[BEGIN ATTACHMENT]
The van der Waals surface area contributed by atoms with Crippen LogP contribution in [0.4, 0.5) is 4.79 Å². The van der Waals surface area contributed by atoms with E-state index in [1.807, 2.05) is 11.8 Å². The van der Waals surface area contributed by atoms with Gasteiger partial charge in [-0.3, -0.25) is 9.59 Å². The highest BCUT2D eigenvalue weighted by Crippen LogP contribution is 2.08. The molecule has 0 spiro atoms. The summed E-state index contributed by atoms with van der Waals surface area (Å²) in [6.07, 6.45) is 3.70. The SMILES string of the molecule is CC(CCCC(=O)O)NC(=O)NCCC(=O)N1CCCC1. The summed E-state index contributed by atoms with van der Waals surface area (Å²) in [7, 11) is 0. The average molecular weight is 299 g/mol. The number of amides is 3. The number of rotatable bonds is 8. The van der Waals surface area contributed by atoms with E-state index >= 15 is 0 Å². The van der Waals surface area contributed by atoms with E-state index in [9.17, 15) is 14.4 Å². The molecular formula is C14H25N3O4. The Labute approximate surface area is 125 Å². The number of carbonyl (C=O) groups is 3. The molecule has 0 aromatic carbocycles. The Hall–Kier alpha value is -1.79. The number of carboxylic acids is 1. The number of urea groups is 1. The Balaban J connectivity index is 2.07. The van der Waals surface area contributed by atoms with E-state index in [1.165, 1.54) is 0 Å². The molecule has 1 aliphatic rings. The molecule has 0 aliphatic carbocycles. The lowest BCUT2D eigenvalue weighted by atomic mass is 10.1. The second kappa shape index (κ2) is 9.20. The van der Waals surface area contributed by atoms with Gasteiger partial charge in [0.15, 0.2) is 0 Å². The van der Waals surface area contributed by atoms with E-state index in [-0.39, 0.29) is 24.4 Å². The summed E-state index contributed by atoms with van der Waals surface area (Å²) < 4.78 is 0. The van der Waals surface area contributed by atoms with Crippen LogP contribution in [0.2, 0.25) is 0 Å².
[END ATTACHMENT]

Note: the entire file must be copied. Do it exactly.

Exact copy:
The van der Waals surface area contributed by atoms with Crippen LogP contribution in [0.4, 0.5) is 4.79 Å². The van der Waals surface area contributed by atoms with E-state index in [1.807, 2.05) is 11.8 Å². The van der Waals surface area contributed by atoms with Gasteiger partial charge in [-0.3, -0.25) is 9.59 Å². The highest BCUT2D eigenvalue weighted by Crippen LogP contribution is 2.08. The molecule has 0 spiro atoms. The summed E-state index contributed by atoms with van der Waals surface area (Å²) in [6.07, 6.45) is 3.70. The SMILES string of the molecule is CC(CCCC(=O)O)NC(=O)NCCC(=O)N1CCCC1. The summed E-state index contributed by atoms with van der Waals surface area (Å²) in [7, 11) is 0. The average molecular weight is 299 g/mol. The number of amides is 3. The number of rotatable bonds is 8. The van der Waals surface area contributed by atoms with E-state index >= 15 is 0 Å². The van der Waals surface area contributed by atoms with E-state index in [9.17, 15) is 14.4 Å². The molecular formula is C14H25N3O4. The Labute approximate surface area is 125 Å². The number of carbonyl (C=O) groups is 3. The molecule has 0 aromatic carbocycles. The Hall–Kier alpha value is -1.79. The number of carboxylic acids is 1. The number of urea groups is 1. The Balaban J connectivity index is 2.07. The van der Waals surface area contributed by atoms with E-state index in [1.165, 1.54) is 0 Å². The molecule has 1 aliphatic rings. The molecule has 0 aliphatic carbocycles. The lowest BCUT2D eigenvalue weighted by atomic mass is 10.1. The second kappa shape index (κ2) is 9.20. The van der Waals surface area contributed by atoms with Gasteiger partial charge in [0.15, 0.2) is 0 Å². The van der Waals surface area contributed by atoms with E-state index in [-0.39, 0.29) is 24.4 Å². The summed E-state index contributed by atoms with van der Waals surface area (Å²) < 4.78 is 0. The van der Waals surface area contributed by atoms with Crippen LogP contribution in [0.2, 0.25) is 0 Å².